The battle is won or lost in the temple…

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Psalm 33:13 The Lord looks down from heaven; he sees all humankind. 14 From where he sits enthroned he watches all the inhabitants of the earth — 15 he who fashions the hearts of them all, and observes all their deeds. 16 A king is not saved by his great army; a warrior is not delivered by his great strength. 17 The war horse is a vain hope for victory, and by its great might it cannot save. 18 Truly the eye of the Lord is on those who fear him, on those who hope in his steadfast love, 

V.16-17 really got my attention today. David is articulating an important truth. it is our God who “looks down from heaven” who raises up and tears down. What I most appreciate about David is that he didn’t just write about dependence on God, he walked the talk. When faced with battle and uncertain outcomes, David could often be found worshipping the Lord – not consulting with his generals or checking his horses and chariots or meeting with his diplomats. David understood that…

the battle is won or lost in the temple, not the war room…

What would it look like for you and me to apply this principal? Lord show us the way, for you are God of heaven and earth. Amen.

Vocation and purpose…

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Romans 1:1 Paul, a servant of Jesus Christ, called to be an apostle, set apart for the gospel of God, which he promised beforehand through his prophets in the holy scriptures, the gospel concerning his Son, who was descended from David according to the flesh and was declared to be Son of God with power according to the spirit of holiness by resurrection from the dead, Jesus Christ our Lord, through whom we have received grace and apostleship to bring about the obedience of faith among all the Gentiles for the sake of his name…

The book of Romans is a favorite of many Christian believers. As we launch into Romans this morning it’s v.5 that gets my attention. Paul says of himself (and those with him) three very important things:

  1. Through Jesus they have received grace for salvation and for vocation
  2. The nature of that vocation is “apostleship” – being sent out for God’s purposes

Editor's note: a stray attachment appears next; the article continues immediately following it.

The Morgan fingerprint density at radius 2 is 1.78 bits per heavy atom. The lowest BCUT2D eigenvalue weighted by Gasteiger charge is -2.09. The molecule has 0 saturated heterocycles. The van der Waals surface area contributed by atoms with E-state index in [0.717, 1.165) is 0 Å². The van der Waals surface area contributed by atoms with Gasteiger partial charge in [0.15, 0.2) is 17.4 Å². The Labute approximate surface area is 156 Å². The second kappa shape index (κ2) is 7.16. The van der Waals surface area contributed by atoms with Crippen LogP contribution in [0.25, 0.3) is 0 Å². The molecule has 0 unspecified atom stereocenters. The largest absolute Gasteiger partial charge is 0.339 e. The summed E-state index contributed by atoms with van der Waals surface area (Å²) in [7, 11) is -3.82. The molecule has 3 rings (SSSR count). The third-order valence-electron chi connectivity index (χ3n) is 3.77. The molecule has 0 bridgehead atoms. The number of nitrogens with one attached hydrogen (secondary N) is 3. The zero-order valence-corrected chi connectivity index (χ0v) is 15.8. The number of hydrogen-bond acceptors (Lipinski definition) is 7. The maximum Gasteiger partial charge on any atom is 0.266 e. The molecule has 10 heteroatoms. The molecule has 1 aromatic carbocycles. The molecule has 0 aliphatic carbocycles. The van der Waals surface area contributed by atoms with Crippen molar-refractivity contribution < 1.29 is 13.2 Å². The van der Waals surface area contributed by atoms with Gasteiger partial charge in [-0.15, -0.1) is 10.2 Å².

3. The purpose of their apostleship is “to bring about the obedience of faith among all the Gentiles”

While all believers receive grace for salvation through Jesus, not all of us are called to the vocation of apostleship – or for the purpose of bringing about faith among the Gentiles (persons who are not Jewish ). But we are all called, sisters and brothers. And we all have a purpose. Clarity of vocation and purpose is a powerful thing. This morning I’m again reflecting on my own vocation and purpose. What about you? Who are you called to be? For what purpose?

Lord you have claimed us as sons and daughters of God. Give us grace to be clear about these important questions. We pray this in Jesus’ name. Amen.

Being a witness… whoever you are…

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Acts 28:30 He lived there two whole years at his own expense and welcomed all who came to him, 31 proclaiming the kingdom of God and teaching about the Lord Jesus Christ with all boldness and without hindrance. 

It’s strange to get to the end of the book of Acts and not read about the conclusion of Paul’s story – especially given the description of Paul’s long and eventful journey to Rome in the first place. Tradition holds that Paul did eventually get his opportunity to testify before the emperor and that Paul was sentenced to death by beheading. One wonders why Luke did not report this. There are several theories among scholars, none of which is conclusive.

I suppose it’s possible that for Luke (the writer of Acts) the outcome of Paul’s journey to Rome is unimportant. What is important is the way in which Paul endured suffering for the name of Jesus over and over again, how God gave to Paul grace to endure, and how that suffering served the purposes of the gospel as Paul testified to the authorities in every city and town. I would think this letter was particularly meaningful to persecuted Christians who were encouraged by Paul’s story.

I’ve not been called to suffer for the sake of the gospel as Paul suffered, that’s for sure. I’m guessing the same is true of you. But that doesn’t mean we are not called to serve God’s purposes by telling the story of Jesus. This morning I’m wondering how the Lord might give me an opportunity to be a witness to Jesus and all he has done for me. Lord let it be so. Amen.

Let your heart take courage…

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Psalm 31: 21 Blessed be the Lord, for he has wondrously shown his steadfast love to me when I was beset as a city under siege. 22 I had said in my alarm, “I am driven far from your sight.” But you heard my supplications when I cried out to you for help. 23 Love the Lord, all you his saints. The Lord preserves the faithful, but abundantly repays the one who acts haughtily. 24 Be strong, and let your heart take courage, all you who wait for the Lord. 

This is David again pleading with the Lord under difficult circumstances. What gets my attention is the contrast between what David’s eyes say about his situation and what his heart says. His eyes tell him he is surrounded, as a city under siege (v.21). He has doubts as to whether the Lord is still with him “I am driven far from your sight”. But then there’s v.24 in which he implores the reader to “let your heart take courage, all you who wait for the Lord”. I think this is David writing from experience. There were many times in David’s life when things looked particularly bleak, only to have the Lord eventually come to his aid.